The nine children of Patrick and Anne (nee McFarland) went on to have many children and grandchildren (They were Catholic of course), and ever since the nineties, their descendants have been getting together annually on or around St Patrick’s Day to celebrate our shared kinship.
Last weekend, after two years of Covid restrictions, our cousin, Margie, hosted a get-together at her home in Rondebosch. There is nothing quite like reconnecting with folk with whom you share common ancestors, and it is rather satisfying to look around and know you are related to all the people around you.
Of course one could feel some sympathy for the spouses of all of us who didn’t realize that they were marrying a person more Irish than the Irish (as most immigrant Irish tend to be, no matter how many generations away they may be from the immigrant family, or how stalwart they are as citizens of their new country.) We’re all Irish on St Paddy’s day. Mind you, my daughter-in-law was rather chuffed to hear she is now on the family tree and the keeper of the family tree is the husband of my father’s cousin, having been married to her for almost 50 years, so they don’t all mind.
It’s the sense of belonging to something bigger than yourself as an individual though that is the essence of these gatherings. Seeing my late father’s face in his now-elderly cousin, I felt the bond not only with my uncle (first cousin once-removed actually) and myself, but a link to my own parents, a sense of the collective wisdom of the ages that comes from familial alliance. Even though one of my cousins decried the fact that every time we meet, there are faces he doesn’t recognize – that is precisely the joy in family. Laughing along with him, I wished I’d known him better growing up.
Singing along to the Irish ditties, as we always do (my goodness they are maudlin – everyone dies!) we celebrate the purity of Celtic voices lifted up in song and the talent of the few who can actually sing.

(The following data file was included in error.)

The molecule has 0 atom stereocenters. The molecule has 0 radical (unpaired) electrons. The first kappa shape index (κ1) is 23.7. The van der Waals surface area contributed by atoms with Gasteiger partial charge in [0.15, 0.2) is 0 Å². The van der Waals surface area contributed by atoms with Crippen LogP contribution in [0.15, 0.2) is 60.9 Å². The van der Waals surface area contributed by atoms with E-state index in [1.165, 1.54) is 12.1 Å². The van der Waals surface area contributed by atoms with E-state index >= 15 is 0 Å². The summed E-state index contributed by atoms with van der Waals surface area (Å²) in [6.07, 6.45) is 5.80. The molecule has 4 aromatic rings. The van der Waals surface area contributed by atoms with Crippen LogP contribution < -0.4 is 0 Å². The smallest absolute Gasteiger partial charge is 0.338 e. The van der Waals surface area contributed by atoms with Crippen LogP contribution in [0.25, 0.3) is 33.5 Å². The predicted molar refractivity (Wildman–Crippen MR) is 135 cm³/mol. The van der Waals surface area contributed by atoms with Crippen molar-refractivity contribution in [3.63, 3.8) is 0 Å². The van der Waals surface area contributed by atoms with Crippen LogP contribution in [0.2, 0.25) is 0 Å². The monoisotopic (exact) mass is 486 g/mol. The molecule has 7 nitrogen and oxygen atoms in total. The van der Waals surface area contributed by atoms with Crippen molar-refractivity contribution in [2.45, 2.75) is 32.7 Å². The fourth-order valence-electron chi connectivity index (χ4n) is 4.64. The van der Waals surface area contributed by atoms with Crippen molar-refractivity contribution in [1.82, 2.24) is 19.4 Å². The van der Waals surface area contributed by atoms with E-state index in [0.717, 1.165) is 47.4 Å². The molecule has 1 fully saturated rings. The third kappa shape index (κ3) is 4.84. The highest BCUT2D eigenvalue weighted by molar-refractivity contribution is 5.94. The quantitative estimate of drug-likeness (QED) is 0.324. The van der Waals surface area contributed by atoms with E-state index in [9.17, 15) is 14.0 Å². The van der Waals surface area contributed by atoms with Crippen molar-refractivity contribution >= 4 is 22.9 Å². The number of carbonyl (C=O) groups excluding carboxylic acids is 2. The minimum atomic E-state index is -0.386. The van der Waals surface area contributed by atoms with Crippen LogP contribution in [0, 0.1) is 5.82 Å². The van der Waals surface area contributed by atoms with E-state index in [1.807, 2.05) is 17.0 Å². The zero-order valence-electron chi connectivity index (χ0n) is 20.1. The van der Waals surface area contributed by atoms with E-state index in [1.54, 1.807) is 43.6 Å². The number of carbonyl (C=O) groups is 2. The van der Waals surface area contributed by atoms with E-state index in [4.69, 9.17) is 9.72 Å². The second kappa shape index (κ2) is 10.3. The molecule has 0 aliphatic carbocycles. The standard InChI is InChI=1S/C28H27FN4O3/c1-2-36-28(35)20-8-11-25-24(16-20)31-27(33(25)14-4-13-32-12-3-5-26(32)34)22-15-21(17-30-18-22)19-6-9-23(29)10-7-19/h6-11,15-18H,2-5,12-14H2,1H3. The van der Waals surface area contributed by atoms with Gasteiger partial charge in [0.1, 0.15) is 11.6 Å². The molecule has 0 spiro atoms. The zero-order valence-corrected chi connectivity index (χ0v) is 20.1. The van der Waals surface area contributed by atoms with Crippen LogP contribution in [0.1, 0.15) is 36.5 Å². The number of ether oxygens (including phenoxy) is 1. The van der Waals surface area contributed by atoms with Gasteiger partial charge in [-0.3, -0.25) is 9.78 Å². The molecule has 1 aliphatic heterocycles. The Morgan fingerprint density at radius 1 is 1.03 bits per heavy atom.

And then we sing our own anthem, with greater gusto.
They say one should try everything once (Google what Sir Thomas Beecham said about that!) I discovered that three times is the minimum: once because you should overcome your initial fear; once adding variety, and once pushing the fear factor.
Now in my middle age, I am no longer a daredevil physically, but I was itching to hurtle down the virgin slopes of the coastal dunes, and discovered that no more am I the first person to put up my hands for athletic feats. In fact, I was anxiety-ridden, not about making a fool of myself (That was inevitable) but of actually hurting myself. However a colleague and I plucked up the courage and went down (sitting) together in a ‘race.’ Well ‘down’ is an exaggeration. I slithered to a halt one metre after the guide stopped pushing me. But once we got going, what fun!
Then I tried standing up – for a while – and quickly realised that making like Kelly Slater on sand would be the quickest way to return with a broken ankle, but at least I can say that I rode the slope. (Two seconds is a while!)
Behind us was an almost sheer drop which three of us braved together – I participated in that madness only because I figured there were no bumps on the slope to stop me – I forgot about my behind – leaning back in fear of tumbling head over heels, I managed to embed my personal rear bump firmly in the hill and I had to paddle to the bottom, only to have to clamber on shaking legs back up the cliff.
But what exhilaration to conquer fear just a little. And sans Sally, I would not have done that.